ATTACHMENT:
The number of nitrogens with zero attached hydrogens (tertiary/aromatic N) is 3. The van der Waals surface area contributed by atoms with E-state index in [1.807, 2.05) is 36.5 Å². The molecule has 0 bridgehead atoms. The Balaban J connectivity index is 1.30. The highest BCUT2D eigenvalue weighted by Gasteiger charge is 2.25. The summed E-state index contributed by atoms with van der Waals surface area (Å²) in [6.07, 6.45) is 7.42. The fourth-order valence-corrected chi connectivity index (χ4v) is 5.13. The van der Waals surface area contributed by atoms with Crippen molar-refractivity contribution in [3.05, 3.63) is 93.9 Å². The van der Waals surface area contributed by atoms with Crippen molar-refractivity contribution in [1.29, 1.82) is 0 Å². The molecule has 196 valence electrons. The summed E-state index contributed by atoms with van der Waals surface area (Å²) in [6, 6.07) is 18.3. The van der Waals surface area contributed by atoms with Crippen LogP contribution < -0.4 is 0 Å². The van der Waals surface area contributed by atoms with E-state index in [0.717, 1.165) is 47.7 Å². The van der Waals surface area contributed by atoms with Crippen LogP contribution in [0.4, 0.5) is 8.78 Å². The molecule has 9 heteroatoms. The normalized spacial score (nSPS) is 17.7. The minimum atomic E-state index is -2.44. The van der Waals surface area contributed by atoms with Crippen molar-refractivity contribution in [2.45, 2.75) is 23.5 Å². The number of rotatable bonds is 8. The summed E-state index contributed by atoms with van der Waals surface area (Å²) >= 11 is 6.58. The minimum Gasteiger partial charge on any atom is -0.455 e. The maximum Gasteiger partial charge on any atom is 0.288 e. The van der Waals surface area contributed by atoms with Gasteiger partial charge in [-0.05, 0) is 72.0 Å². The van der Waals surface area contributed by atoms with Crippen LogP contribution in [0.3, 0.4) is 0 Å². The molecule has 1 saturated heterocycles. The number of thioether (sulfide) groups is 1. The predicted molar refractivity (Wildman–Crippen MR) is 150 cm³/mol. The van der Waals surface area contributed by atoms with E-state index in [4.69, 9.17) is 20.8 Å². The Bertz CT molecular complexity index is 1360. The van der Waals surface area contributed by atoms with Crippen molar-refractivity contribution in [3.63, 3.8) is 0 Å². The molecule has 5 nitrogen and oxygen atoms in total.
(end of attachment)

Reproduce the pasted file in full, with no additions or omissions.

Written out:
The number of nitrogens with zero attached hydrogens (tertiary/aromatic N) is 3. The van der Waals surface area contributed by atoms with E-state index in [1.807, 2.05) is 36.5 Å². The molecule has 0 bridgehead atoms. The Balaban J connectivity index is 1.30. The highest BCUT2D eigenvalue weighted by Gasteiger charge is 2.25. The summed E-state index contributed by atoms with van der Waals surface area (Å²) in [6.07, 6.45) is 7.42. The fourth-order valence-corrected chi connectivity index (χ4v) is 5.13. The van der Waals surface area contributed by atoms with Crippen molar-refractivity contribution in [3.05, 3.63) is 93.9 Å². The van der Waals surface area contributed by atoms with Crippen molar-refractivity contribution in [1.29, 1.82) is 0 Å². The molecule has 196 valence electrons. The summed E-state index contributed by atoms with van der Waals surface area (Å²) in [6, 6.07) is 18.3. The van der Waals surface area contributed by atoms with Crippen LogP contribution < -0.4 is 0 Å². The van der Waals surface area contributed by atoms with E-state index in [0.717, 1.165) is 47.7 Å². The van der Waals surface area contributed by atoms with Crippen LogP contribution in [0.4, 0.5) is 8.78 Å². The molecule has 9 heteroatoms. The normalized spacial score (nSPS) is 17.7. The minimum atomic E-state index is -2.44. The van der Waals surface area contributed by atoms with Crippen molar-refractivity contribution in [2.45, 2.75) is 23.5 Å². The number of rotatable bonds is 8. The summed E-state index contributed by atoms with van der Waals surface area (Å²) >= 11 is 6.58. The minimum Gasteiger partial charge on any atom is -0.455 e. The maximum Gasteiger partial charge on any atom is 0.288 e. The van der Waals surface area contributed by atoms with Gasteiger partial charge in [-0.05, 0) is 72.0 Å². The van der Waals surface area contributed by atoms with Crippen LogP contribution in [0.3, 0.4) is 0 Å². The molecule has 1 saturated heterocycles. The number of thioether (sulfide) groups is 1. The predicted molar refractivity (Wildman–Crippen MR) is 150 cm³/mol. The van der Waals surface area contributed by atoms with E-state index in [4.69, 9.17) is 20.8 Å². The Bertz CT molecular complexity index is 1360. The van der Waals surface area contributed by atoms with Crippen molar-refractivity contribution in [3.63, 3.8) is 0 Å². The molecule has 5 nitrogen and oxygen atoms in total.